In 1883, fifteen acres of the Old Nichol were torn down to make way for The Boundary Estate, the UK’s first public housing development. It was supposed to house more than 5,500 of the 5,700 people who were displaced when it was demolished. (The dedication was even attended by the Prince of Wales, who later became King Edward VII). But planners had not accounted for the fact that these one-thousand nice, new flats were more expensive than the slums they’d torn down. In the end, only eleven of the displaced families could afford to be rehoused in The Boundary Estate. The rest migrated farther east into neighboring Bethnal Green and elsewhere.
Reality Check: Watch 21st century people cope with 19th century problems
It is one thing to read about the grinding poverty of the time or see the photographs that exist, but it is another thing entirely to see 21st century people deal with the serious filth, drudgery, frightening uncertainty, and (ultimately) revelation. It makes you understand, for example, why the servants in Downton Abbey were grateful for their dreary jobs. In this series, we see a life that is much, much worse than toiling in the basement of a great house. For starters, I’ve heard the phrase ‘doss-house’ mentioned on British programs before, (often on EastEnders) and because of the context, always assumed it referred to something like a boarding house. I never had the full picture of what it actually meant until it was explained in the first episode of Victoria Slum House. Holy cow! Wait till you see it!
Where did these modern day slum dwellers come from? The producers of the series put out a casting call to find volunteers and they cast it well, assembling a group of sixteen people who were interested in living history rather than creating the typical reality show sparks. All of the cast members, who spent three weeks living in the Victorian Slum, have ancestral connections to the East End. Each of the 21st century participants (some individuals, some family units) is given a backstory about who they are (or would have been). Among the people we meet are Irish immigrants, a brother and sister, who turn up with just the clothes on their backs. It made me think of my great grandfather who immigrated here to the U.S. He was turned away when he landed at Ellis Island and put on a ship to be sent back. However, he jumped ship and swam to Brooklyn, starting over in a new country on his own with just the (wet) clothes on his back. Most of the slum dwellers we meet in this series have little more than the clothes they are wearing. (Though at least they’re not wet from swimming up the Thames.) But it does make you think of all the stuff we have today.
Our Daily Breadline: Food cost 2/3 of a slum dweller’s income
In the Victorian era, food was far more expensive, taking two-thirds of a slum dweller’s income. People were so poor they bought bread by the slice and tea by the spoonful. According to our narrator, the poor were looked down upon by the upper classes, who considered poverty to be a result of moral failings. But what we see is the participants coming to grips with how hard the cycle of poverty would have been for their ancestors to break out of, in ways that sometimes become very emotional. To survive, those Victorian East Enders had to muster the same kind of strength and resolve that, decades later, got the East End through The Blitz of WWII.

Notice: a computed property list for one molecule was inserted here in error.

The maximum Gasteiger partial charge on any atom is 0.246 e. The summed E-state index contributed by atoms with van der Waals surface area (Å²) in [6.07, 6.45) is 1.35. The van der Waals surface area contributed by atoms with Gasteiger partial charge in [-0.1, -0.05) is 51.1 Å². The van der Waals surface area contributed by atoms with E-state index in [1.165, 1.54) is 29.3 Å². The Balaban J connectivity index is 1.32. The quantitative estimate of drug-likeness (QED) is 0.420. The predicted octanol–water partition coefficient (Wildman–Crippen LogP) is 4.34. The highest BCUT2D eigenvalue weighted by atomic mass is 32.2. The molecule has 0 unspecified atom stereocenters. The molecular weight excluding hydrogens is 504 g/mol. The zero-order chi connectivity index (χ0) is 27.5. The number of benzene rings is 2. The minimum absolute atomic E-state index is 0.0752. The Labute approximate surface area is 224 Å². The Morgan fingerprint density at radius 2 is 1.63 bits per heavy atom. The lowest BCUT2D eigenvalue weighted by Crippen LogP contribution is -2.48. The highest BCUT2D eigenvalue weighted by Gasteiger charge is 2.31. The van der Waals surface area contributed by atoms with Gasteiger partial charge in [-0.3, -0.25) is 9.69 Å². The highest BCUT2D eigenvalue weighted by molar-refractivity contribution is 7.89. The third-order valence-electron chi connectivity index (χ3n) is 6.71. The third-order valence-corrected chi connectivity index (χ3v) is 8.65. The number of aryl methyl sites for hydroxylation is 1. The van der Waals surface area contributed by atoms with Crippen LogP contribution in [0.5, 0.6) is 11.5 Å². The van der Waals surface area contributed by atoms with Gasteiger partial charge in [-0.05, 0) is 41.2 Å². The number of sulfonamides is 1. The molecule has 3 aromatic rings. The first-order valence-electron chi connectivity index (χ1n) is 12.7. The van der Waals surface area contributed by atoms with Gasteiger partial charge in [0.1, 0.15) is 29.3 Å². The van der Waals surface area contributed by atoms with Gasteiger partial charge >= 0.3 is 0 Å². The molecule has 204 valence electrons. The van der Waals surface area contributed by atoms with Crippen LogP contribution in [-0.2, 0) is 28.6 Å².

We also see the necessary industry of the slum dwellers; many were ‘employed’ doing piecework at home. The Old Nichol was known as ‘sweater’s hell’ because of all the piecework residents made. My first job out of high school was doing piecework, painting needlepoint canvases. It was menial, mind-numbing work and paid next to nothing because I couldn’t work fast enough to make it approach minimum wage. No one could. It was OK for me at the time because I was a teenager still living with my parents, just earning pin money. I wasn’t supporting a family or even myself. If I couldn’t produce enough, I was still going to eat.
In Victorian Slum House we see the reality of what it meant to earn pennies for an insurmountable volume of piecework. The whole family sweated to bring in enough coin (even children had to be put to work to survive) and went hungry to save enough of it to pay the landlord each Monday (known as ‘Black Monday’ because it was rent day). Tenants late on rent could be thrown out with no recourse or warning — just out to the doss-house or street. There are many, many lessons learned in Victorian Slum House. One of the biggest is how vitally important our modern day safety nets are, and how people would suffer without them.
This series is a must see!
With Victorian Slum House, once again PBS takes a TV form, the reality series, and makes it educational, worthwhile and (ultimately) life affirming. I cannot say enough about how fantastic and riveting this series is! Do NOT miss it!
What British import are you most looking forward to seeing this spring? Join the conversation below!